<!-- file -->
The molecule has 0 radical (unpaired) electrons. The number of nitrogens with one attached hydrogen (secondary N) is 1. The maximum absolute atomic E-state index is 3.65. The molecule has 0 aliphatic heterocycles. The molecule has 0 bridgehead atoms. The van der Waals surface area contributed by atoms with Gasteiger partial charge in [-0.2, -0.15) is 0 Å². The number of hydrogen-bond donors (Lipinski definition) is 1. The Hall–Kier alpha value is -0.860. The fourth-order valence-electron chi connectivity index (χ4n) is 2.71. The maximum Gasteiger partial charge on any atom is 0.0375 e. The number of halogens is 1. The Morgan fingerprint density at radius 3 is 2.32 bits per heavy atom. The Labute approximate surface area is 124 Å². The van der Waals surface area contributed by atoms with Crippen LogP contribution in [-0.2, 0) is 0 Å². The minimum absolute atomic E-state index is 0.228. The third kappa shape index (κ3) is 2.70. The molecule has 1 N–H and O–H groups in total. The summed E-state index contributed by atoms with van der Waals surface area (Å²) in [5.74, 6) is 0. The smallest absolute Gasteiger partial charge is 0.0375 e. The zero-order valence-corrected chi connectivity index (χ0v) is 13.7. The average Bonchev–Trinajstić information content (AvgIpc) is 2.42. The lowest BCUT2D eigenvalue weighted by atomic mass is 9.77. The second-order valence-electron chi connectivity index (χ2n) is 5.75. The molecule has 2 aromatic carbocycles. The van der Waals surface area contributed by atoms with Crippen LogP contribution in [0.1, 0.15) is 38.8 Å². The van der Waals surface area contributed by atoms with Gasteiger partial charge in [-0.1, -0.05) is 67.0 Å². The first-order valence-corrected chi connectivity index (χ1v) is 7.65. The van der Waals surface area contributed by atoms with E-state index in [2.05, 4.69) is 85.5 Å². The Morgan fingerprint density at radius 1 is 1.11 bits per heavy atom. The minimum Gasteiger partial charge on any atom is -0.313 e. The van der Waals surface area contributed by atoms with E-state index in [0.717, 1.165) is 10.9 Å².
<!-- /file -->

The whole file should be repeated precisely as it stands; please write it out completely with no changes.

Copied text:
The molecule has 0 radical (unpaired) electrons. The number of nitrogens with one attached hydrogen (secondary N) is 1. The maximum absolute atomic E-state index is 3.65. The molecule has 0 aliphatic heterocycles. The molecule has 0 bridgehead atoms. The van der Waals surface area contributed by atoms with Gasteiger partial charge in [-0.2, -0.15) is 0 Å². The number of hydrogen-bond donors (Lipinski definition) is 1. The Hall–Kier alpha value is -0.860. The fourth-order valence-electron chi connectivity index (χ4n) is 2.71. The maximum Gasteiger partial charge on any atom is 0.0375 e. The number of halogens is 1. The Morgan fingerprint density at radius 3 is 2.32 bits per heavy atom. The Labute approximate surface area is 124 Å². The van der Waals surface area contributed by atoms with Crippen LogP contribution in [-0.2, 0) is 0 Å². The minimum absolute atomic E-state index is 0.228. The third kappa shape index (κ3) is 2.70. The molecule has 1 N–H and O–H groups in total. The summed E-state index contributed by atoms with van der Waals surface area (Å²) in [5.74, 6) is 0. The smallest absolute Gasteiger partial charge is 0.0375 e. The zero-order valence-corrected chi connectivity index (χ0v) is 13.7. The average Bonchev–Trinajstić information content (AvgIpc) is 2.42. The lowest BCUT2D eigenvalue weighted by atomic mass is 9.77. The second-order valence-electron chi connectivity index (χ2n) is 5.75. The molecule has 2 aromatic carbocycles. The van der Waals surface area contributed by atoms with Crippen LogP contribution in [0.1, 0.15) is 38.8 Å². The van der Waals surface area contributed by atoms with Gasteiger partial charge in [-0.1, -0.05) is 67.0 Å². The first-order valence-corrected chi connectivity index (χ1v) is 7.65. The van der Waals surface area contributed by atoms with E-state index in [2.05, 4.69) is 85.5 Å². The Morgan fingerprint density at radius 1 is 1.11 bits per heavy atom. The minimum Gasteiger partial charge on any atom is -0.313 e. The van der Waals surface area contributed by atoms with E-state index in [0.717, 1.165) is 10.9 Å².